1. After studying the reasons for denial, file an appeal with the insurance company or in the case of policy exclusions, with your state department of insurance (some states even mandate breast reduction coverage for women who fit criteria).
  2. Provide more information which may include a detailed letter written by you describing your symptoms and physical limitations and supporting letters from other physicians or therapists.
  3. Wait…insurance companies usually respond four to six weeks after the appeal is filed.

Keep in mind that you have the legal right to do so and that you should make the most of it. There is a greater probability of success the more dedicated you are. Many people have had their insurance pay for their breast reduction after successfully appealing a denial.

How To Appeal Insurance Claim Denial

There are two ways to appeal the denial of a health insurance claim: an internal review appeal and an external review appeal.

Internal review

An internal review appeal, also called a “grievance procedure,” is a request for your insurer to review and reconsider its decision to deny coverage for your claim. You have a right to file an internal appeal. By doing so, you’re asking your insurer to conduct a fair and complete review of its decision.

External review

If your insurer continues to deny coverage for a disputed claim, you have the right to pursue an external review appeal. An independent third party performs this. It’s called “external” because your insurer will no longer have the final decision over whether or not to pay for a claim.

Steps Involved With Appealing a Health Insurance Claim Denial

Step 1: Find out why the claim was denied

If you received notification from your insurer that your claim was denied, read through the correspondence carefully, including any Explanation of Benefits provided.

Your insurer is legally required to notify you in writing and explain why your claim was denied within 15 days if you’re seeking prior authorization for a treatment, within 30 days for medical services already received or within 72 hours for matters of urgent care.

If the explanation isn’t satisfactory or unclear, try contacting your insurer and learning more. Carefully document any communication with your insurance.

Step 2: Ask your doctor for help

Contact your physician’s office and ask why they believe your insurer denied your claim. It might simply be an issue like the provider office entered the wrong payment code.

Ask them to verify that the treatment or service provided was medically necessary and that the appropriate medical code was submitted to the insurer. Document anything you learn.

Gather documentation from your provider, including health records, dates, a copy of the claim form they submitted and possibly a fresh letter from your doctor requesting that the claim be accepted based on their assessment of the situation.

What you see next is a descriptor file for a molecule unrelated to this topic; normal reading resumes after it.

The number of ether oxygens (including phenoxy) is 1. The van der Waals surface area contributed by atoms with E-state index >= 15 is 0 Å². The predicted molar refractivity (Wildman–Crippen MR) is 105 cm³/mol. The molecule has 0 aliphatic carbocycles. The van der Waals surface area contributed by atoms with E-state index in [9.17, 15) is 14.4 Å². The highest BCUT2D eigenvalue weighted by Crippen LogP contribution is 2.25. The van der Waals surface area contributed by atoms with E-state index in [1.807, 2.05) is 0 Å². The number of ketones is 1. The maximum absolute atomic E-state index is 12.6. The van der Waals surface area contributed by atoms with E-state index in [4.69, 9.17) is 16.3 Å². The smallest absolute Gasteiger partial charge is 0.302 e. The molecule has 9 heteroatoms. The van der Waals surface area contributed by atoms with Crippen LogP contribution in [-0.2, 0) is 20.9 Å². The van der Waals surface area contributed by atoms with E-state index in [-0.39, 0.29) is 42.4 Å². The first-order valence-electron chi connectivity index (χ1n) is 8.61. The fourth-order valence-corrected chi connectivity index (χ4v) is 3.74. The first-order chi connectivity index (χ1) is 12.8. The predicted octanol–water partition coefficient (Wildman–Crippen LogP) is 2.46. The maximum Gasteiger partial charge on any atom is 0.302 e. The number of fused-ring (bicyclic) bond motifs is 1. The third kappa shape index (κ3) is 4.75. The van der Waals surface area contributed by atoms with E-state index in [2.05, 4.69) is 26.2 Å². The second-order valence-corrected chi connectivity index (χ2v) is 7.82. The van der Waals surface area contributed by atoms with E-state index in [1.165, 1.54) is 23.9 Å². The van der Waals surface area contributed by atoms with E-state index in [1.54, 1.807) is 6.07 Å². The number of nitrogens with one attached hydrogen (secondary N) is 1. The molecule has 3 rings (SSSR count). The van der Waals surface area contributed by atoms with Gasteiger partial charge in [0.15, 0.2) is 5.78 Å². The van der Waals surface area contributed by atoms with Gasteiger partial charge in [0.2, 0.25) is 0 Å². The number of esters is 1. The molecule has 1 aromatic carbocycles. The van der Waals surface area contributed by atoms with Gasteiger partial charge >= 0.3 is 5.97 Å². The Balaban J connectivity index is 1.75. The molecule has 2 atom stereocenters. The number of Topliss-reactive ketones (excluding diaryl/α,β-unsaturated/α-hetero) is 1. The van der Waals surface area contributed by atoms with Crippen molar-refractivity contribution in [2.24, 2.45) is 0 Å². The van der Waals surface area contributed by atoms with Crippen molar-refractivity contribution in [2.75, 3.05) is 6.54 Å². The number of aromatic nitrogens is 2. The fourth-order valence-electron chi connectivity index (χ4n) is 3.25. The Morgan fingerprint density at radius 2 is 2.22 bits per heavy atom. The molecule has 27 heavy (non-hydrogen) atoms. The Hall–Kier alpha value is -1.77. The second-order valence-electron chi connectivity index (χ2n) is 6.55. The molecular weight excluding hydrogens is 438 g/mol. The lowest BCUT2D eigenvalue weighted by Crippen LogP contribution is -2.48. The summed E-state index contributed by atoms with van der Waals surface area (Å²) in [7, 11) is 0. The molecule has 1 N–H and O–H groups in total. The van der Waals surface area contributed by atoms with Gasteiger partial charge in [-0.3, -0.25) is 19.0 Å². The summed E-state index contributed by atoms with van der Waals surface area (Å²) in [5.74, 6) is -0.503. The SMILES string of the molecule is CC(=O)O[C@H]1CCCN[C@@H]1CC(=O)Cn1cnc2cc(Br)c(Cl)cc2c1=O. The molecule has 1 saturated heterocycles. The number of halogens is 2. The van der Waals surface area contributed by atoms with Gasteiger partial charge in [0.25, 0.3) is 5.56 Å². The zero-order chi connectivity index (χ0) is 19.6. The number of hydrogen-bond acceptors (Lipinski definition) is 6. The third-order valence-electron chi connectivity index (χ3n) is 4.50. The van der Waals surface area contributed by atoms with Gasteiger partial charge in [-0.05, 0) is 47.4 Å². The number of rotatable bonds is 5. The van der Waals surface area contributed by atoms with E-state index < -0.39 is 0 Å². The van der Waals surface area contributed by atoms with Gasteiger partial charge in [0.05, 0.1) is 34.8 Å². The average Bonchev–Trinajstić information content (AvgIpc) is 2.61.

Step 3: Learn how and when to appeal

Review your health insurance policy, which should indicate the steps required for appealing, the deadlines to file an appeal and how and where to submit the appeal. Phone or email your insurer if you lack this paperwork.

Step 4: Write and file an internal appeal letter

Compose an appeal letter with all the pertinent facts, details and substantiation needed to defend your claim. Be as factual, concise and respectful as possible. Don’t be threatening, hostile or abusive in your words or tone.

Step 5: Check back with your health insurance company

Review your policy regarding how long you can expect to wait before your insurer reviews and issues a decision on your appeal. After that time has passed, or if in doubt, contact your insurance company to check your appeal’s status.

Step 6: File an external review appeal if necessary

If your internal review appeal has been denied and your claim remains unapproved, consider filing an external review appeal. This must be filed within four months following the date you received a final determination or notice from your insurer that your claim was denied.

Ask your insurer how to officially file an external review.

Step 7: Contact with your state

If you’ve exhausted the appeal process with the insurer, contact your state’s department of insurance, attorney general’s office or office of consumer affairs. States can help you with an external review of the claim denial.

Appeal Denial Letter Sample

Name of Agency Official
Appeals Officer
Name of Agency
Address of Agency
City, NY, ZIP code


            Re: Freedom of Information
              Law Appeal
Dear __________:
    I hereby appeal the denial of access regarding my request, which was made on __________ (date) and sent to __________ (records access officer, name and address of agency). 
    The records that were denied include:_______________ (describe the records that were denied to the extent possible and, if possible, offer reasons for disagreeing with the denial, i.e., by attaching an opinion of the Committee on Open Government acquired for its website). 
    As required by the Freedom of Information Law, the head or governing body of an agency, or whomever is designated to determine appeals, is required to respond within 10 business days of the receipt of an appeal. If the records are denied on appeal, please explain the reasons for the denial fully in writing as required by law.
    In addition, please be advised that the Freedom of Information Law directs agencies to sendall appeals and the determinations that follow to the Committee on Open Government, Department of State, One Commerce Plaza, 99 Washington Ave., Albany, New York 12231.

           Sincerely,
           Signature
           Name
           Address
           City, State, ZIP code